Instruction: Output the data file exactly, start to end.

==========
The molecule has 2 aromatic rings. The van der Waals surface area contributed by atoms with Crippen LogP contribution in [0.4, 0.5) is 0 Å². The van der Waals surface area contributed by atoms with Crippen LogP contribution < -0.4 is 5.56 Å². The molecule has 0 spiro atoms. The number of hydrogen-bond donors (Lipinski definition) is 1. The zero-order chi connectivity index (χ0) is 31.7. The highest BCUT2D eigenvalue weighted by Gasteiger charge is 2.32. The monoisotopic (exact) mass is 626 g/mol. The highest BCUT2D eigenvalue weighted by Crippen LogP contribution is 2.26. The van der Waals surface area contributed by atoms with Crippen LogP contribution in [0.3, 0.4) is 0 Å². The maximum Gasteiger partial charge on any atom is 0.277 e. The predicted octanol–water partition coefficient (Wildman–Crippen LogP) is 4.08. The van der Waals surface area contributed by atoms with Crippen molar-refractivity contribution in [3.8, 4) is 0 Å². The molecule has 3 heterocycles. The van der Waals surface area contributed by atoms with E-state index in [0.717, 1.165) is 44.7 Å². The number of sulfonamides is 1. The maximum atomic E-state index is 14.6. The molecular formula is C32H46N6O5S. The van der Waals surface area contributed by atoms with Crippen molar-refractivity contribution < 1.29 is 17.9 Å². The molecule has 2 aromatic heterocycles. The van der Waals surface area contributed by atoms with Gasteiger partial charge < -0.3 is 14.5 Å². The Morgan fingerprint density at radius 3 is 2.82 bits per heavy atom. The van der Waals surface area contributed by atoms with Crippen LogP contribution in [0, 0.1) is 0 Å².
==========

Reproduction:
The molecule has 2 aromatic rings. The van der Waals surface area contributed by atoms with Crippen LogP contribution in [0.4, 0.5) is 0 Å². The van der Waals surface area contributed by atoms with Crippen LogP contribution < -0.4 is 5.56 Å². The molecule has 0 spiro atoms. The number of hydrogen-bond donors (Lipinski definition) is 1. The zero-order chi connectivity index (χ0) is 31.7. The highest BCUT2D eigenvalue weighted by Gasteiger charge is 2.32. The monoisotopic (exact) mass is 626 g/mol. The highest BCUT2D eigenvalue weighted by Crippen LogP contribution is 2.26. The van der Waals surface area contributed by atoms with Crippen LogP contribution in [0.3, 0.4) is 0 Å². The maximum Gasteiger partial charge on any atom is 0.277 e. The predicted octanol–water partition coefficient (Wildman–Crippen LogP) is 4.08. The van der Waals surface area contributed by atoms with Crippen molar-refractivity contribution in [3.8, 4) is 0 Å². The molecule has 3 heterocycles. The van der Waals surface area contributed by atoms with E-state index in [0.717, 1.165) is 44.7 Å². The number of sulfonamides is 1. The maximum atomic E-state index is 14.6. The molecular formula is C32H46N6O5S. The van der Waals surface area contributed by atoms with Crippen molar-refractivity contribution < 1.29 is 17.9 Å². The molecule has 2 aromatic heterocycles. The van der Waals surface area contributed by atoms with Gasteiger partial charge < -0.3 is 14.5 Å². The Morgan fingerprint density at radius 3 is 2.82 bits per heavy atom. The van der Waals surface area contributed by atoms with Crippen LogP contribution in [0, 0.1) is 0 Å².